In less developed areas, the use of Geographic Information Systems (GIS) to coordinate disaster response is hindered by a lack of geospatial preparedness. Humanitarian missions often rely on OpenStreetMap as a source of information to overcome this limitation. In these places, Non-Governmental Organizations (NGOs) might already be using GIS to implement development projects before the disaster. This study considers the management of geospatial information by those NGOs and whether they could improve geospatial preparedness from within the communities. This bottom-up approach would allow the inclusion of information relevant to the community in the disaster response decision-making process. The research method was an online survey with a worldwide sample of more than 200 development NGOs. The results show that many NGOs use digital geographic information, mostly open-data. They could indeed improve geospatial preparedness while using open-data and community mapping for the implementation of their projects. There is, however, a limitation; most of the development NGOs using open geographic data are not familiar with the open platforms used by the humanitarian community (i.e., OpenStreetMap). Therefore, the study indicates that the sustainability of this synergic approach requires further harmonization between development and humanitarian organizations working for the wellbeing of the same communities. Full article
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Article
Spatial–Temporal Characteristics and Determinants of Digital Divide in China: A Multivariate Spatial Analysis
Sustainability 2019, 11(17), 4529; https://0-doi-org.brum.beds.ac.uk/10.3390/su11174529 - 21 Aug 2019
Cited by 4 | Viewed by 1082
Abstract
The digital divide has loomed as a sustainable development issue for over two decades and there has been much research in terms of efforts to measure the digital divide from different dimensions and scales. Drawing on spatial agglomeration analysis and multiple linear regression, [...] Read more.
The digital divide has loomed as a sustainable development issue for over two decades and there has been much research in terms of efforts to measure the digital divide from different dimensions and scales. Drawing on spatial agglomeration analysis and multiple linear regression, this paper aims to reveal the spatiotemporal pattern of the prefectural digital divide in China and its determinants. The results show that there is a significant prefectural digital divide in China that is characterized by a decline of ICT development index (IDI) values from the east to the west as well as from core cities to more peripheral ones. Cities with high IDI values are mainly concentrated in large metropolitan areas in eastern China, whereas cities with low values tend to concentrate in poverty stricken regions in central and western China. However, the digital divide has been characterized by a reduction from 2001 to 2015. The results also show that both economic and educational factors have significant influences on the prefectural digital divide in China. During the early stages, the percentage of university students, urban residential income, and the urbanization rate were key factors. However, after 2010, the adult literacy rate and rural residential income determined the digital divide. Full article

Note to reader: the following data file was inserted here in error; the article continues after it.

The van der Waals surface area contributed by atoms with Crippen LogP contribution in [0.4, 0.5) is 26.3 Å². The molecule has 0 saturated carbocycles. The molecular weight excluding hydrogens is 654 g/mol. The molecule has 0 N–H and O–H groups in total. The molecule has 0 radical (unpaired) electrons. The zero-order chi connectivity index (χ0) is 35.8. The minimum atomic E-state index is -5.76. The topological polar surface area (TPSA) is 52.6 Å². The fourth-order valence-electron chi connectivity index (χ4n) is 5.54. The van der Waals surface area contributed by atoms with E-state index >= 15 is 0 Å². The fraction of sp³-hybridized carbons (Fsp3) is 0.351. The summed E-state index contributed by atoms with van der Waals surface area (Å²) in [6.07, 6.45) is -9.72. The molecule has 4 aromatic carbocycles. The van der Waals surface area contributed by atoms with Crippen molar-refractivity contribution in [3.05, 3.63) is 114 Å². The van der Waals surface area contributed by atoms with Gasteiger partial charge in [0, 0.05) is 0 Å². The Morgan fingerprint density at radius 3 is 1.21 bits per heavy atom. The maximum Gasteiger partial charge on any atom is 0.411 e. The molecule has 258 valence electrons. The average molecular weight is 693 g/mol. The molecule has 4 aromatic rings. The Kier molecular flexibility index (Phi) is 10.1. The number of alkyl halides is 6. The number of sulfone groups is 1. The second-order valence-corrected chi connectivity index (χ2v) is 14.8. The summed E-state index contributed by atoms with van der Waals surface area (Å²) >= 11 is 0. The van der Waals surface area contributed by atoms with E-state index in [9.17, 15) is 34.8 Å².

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Article
Distribution and Spatial Pattern Analysis on Dengue Cases in Seremban District, Negeri Sembilan, Malaysia
Sustainability 2019, 11(13), 3572; https://0-doi-org.brum.beds.ac.uk/10.3390/su11133572 - 28 Jun 2019
Cited by 9 | Viewed by 1533
Abstract
Dengue fever disease increases alongside urbanization rate in tropical countries. Hence, the need to visualize the distribution pattern of increases is vital for the management of dengue cases, especially in Malaysia. Thus, the dengue surveillance system is proposed for the monitoring of dengue [...] Read more.
Dengue fever disease increases alongside urbanization rate in tropical countries. Hence, the need to visualize the distribution pattern of increases is vital for the management of dengue cases, especially in Malaysia. Thus, the dengue surveillance system is proposed for the monitoring of dengue cases using computer-generated modeling for spatial distribution patterns, which is important for management and control. The present study performed distribution and spatial pattern analysis of dengue cases reported in the growing Seremban district in Negeri Sembilan, Malaysia in 2008 and 2009. The purpose of the study is to evaluate the pattern of distribution and determine whether it is clustered or dispersed. A total of 1401 and 1056 cases for dengue-related diseases were reported by the Ministry of Health Malaysia in Seremban district in the years 2008 and 2009, respectively. Three spatial statistical analysis were conducted: Spatial mean center, directional distribution, and standard distant on distribution of dengue cases reported. This study found that the distribution pattern for dengue cases is clustered. Spatial mean center and directional distribution for both sets of years have slight differences. Meanwhile, standard distance for dengue cases reported in the year 2008 is 22,085.82 m, which is bigger than dengue cases reported in 2009, showing a standard distance of 20,318.35 m. More sets of cases throughout years are required in further studies to identify factors that contribute to dengue epidemiology in the Seremban district undergoing urbanization. Full article